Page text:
The state Legislature’s top two Democrats jointly unveiled a planned Feb. 11 legislative hearing into the effectiveness of billions of dollars awarded by the state Economic Development Authority, hours after Gov. Phil Murphy announced a similarly-goaled task force to examine many of the same incentives.
An audit by the Office of the State Comptroller released Jan. 9 found that the EDA had little oversight and accountability regarding $11 billion in tax credits it awarded between 2005 and 2017, making it difficult to determine if companies actually delivered on their promised jobs and economic activity.
The February hearing will include scrutiny into the state’s two largest tax credit programs: Grow New Jersey and the Economic Redevelopment and Growth programs, according to a joint Thursday afternoon announcement from Senate President Stephen Sweeney, D-3rd District, and Assembly Speaker Craig Coughlin, D-19th District.
The leadership of the Senate Economic Growth Committee and the Assembly Commerce and Economic Development Committee will both chair the hearing.
Lawmakers expect to review the audit, ways to assess the “management, impact and effectiveness” of the tax breaks, and how to measure their long-term performance.
Both programs are scheduled to expire July 1, and lawmakers and Murphy are hashing out what the new incentives will look like moving forward.
Hours earlier, Murphy signed an executive order creating the “Task Force on the New Jersey Economic Development Authority Tax Incentives” to provide the public with a full accounting of how and why basic controls were lacking in the program.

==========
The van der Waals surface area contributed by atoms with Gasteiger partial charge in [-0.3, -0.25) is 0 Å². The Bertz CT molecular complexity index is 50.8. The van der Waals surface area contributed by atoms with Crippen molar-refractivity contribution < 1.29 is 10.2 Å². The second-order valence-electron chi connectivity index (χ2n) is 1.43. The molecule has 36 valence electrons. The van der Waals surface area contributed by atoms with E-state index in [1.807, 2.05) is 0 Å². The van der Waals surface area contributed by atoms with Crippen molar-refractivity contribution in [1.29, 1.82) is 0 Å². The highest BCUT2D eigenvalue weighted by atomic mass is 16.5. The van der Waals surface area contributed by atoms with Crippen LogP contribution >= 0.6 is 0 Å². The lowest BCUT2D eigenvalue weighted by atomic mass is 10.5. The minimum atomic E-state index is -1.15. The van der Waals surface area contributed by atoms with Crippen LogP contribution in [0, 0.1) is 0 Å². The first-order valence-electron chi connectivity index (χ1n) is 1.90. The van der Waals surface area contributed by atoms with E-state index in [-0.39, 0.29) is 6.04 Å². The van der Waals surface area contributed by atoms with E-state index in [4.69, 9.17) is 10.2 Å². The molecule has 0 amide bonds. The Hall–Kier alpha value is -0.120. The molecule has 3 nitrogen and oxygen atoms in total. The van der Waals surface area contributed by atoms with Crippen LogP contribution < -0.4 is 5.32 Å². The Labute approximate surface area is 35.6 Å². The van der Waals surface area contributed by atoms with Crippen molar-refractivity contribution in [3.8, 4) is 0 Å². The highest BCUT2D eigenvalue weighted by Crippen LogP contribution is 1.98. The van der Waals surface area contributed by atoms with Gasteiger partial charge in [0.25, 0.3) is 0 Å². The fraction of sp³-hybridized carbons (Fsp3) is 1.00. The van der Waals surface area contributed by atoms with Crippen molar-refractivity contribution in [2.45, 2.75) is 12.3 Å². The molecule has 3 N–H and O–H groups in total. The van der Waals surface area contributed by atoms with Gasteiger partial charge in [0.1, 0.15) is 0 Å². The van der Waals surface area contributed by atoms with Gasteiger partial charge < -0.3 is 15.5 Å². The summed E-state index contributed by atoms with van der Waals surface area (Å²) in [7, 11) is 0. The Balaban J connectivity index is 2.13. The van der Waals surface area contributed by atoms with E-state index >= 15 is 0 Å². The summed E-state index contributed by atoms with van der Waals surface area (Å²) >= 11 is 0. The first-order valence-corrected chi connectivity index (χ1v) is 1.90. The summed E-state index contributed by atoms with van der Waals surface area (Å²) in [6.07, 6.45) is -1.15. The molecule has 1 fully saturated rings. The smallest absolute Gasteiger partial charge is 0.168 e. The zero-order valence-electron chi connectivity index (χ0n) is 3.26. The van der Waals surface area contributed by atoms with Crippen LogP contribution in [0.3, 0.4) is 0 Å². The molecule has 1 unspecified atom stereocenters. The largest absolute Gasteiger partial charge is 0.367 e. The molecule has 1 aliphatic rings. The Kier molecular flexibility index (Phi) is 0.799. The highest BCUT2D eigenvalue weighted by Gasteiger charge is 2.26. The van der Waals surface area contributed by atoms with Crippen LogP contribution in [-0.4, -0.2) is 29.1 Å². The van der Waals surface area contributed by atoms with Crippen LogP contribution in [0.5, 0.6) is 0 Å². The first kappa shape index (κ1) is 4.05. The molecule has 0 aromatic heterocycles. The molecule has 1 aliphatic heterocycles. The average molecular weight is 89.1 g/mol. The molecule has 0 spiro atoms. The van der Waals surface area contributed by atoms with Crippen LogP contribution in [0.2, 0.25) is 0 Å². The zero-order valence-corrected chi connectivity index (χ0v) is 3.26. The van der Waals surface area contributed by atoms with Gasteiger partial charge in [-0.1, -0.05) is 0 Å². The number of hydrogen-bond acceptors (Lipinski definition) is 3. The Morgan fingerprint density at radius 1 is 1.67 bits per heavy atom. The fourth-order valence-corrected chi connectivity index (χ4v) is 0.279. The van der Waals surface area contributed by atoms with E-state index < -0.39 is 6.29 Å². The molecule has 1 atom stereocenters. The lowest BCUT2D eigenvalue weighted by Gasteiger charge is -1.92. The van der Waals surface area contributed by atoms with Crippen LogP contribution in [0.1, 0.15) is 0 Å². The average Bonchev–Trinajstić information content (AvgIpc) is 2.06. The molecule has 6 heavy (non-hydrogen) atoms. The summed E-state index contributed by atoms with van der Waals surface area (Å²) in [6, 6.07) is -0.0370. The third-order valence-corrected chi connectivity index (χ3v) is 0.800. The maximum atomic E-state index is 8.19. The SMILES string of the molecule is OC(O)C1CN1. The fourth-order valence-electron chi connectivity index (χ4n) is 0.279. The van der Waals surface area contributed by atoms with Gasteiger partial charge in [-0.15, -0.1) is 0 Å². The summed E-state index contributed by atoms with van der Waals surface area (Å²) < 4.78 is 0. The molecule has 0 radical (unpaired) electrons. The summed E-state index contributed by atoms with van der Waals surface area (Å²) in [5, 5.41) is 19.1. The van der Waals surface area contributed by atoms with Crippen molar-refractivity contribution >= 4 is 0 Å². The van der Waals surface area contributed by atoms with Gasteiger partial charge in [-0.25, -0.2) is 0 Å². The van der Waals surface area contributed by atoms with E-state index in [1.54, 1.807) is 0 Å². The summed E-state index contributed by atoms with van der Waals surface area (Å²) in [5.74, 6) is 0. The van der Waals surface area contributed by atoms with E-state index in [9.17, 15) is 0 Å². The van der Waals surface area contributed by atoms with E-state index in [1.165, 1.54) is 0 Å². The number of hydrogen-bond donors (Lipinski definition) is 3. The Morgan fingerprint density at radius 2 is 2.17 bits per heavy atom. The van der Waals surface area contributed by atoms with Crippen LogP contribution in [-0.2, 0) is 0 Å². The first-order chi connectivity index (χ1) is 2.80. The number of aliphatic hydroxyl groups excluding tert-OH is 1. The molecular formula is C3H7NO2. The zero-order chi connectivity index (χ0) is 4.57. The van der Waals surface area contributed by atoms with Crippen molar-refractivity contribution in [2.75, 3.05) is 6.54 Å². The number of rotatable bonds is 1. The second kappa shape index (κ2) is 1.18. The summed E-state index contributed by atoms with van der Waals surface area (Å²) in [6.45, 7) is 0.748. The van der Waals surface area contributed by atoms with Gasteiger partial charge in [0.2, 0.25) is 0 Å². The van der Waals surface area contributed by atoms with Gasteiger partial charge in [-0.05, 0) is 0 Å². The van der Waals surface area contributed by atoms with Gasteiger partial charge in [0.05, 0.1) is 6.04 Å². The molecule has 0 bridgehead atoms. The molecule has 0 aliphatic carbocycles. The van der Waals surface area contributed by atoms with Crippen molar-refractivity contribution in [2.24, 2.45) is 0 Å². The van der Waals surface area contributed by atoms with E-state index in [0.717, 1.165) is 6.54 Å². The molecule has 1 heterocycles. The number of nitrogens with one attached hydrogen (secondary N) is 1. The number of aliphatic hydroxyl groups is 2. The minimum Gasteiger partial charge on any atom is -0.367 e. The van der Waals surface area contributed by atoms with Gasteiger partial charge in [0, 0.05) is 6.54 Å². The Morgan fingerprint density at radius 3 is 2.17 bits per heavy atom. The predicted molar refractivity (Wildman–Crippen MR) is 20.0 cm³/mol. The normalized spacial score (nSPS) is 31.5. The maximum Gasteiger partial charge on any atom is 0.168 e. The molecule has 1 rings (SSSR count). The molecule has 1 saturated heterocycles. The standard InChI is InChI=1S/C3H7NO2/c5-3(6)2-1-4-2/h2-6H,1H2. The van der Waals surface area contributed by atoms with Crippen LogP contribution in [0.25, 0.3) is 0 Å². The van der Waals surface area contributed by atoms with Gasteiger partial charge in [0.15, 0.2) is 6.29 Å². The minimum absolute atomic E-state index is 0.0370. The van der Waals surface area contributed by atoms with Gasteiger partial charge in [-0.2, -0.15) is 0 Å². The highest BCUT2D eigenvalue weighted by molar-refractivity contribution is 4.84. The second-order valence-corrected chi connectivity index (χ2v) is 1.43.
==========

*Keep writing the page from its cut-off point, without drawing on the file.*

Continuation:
“I am pleased that, under new leadership, the EDA is putting policies in place to ensure compliance with the terms of tax incentive awards, but taxpayers deserve a full explanation of how and why these massive shortcomings in performance existed,” Murphy said in a Thursday statement.
“The Task Force I am establishing today will give the public that explanation, and help provide a roadmap for how tax incentives can be responsibly designed and implemented going forward,” he added.
Sweeney has accused Murphy’s use of the $11 billion figure, saying the amount is misleading and that the state only gave out $1 billion to date of the $11 billion of tax breaks the state awarded.
On Jan. 14, New Jersey Attorney General Gurbir Grewal announced that his office would look into whether any of the $11 billion in awarded tax credits, detailed in the audit, were improperly granted to businesses and if so, “seek the full recovery of those funds.”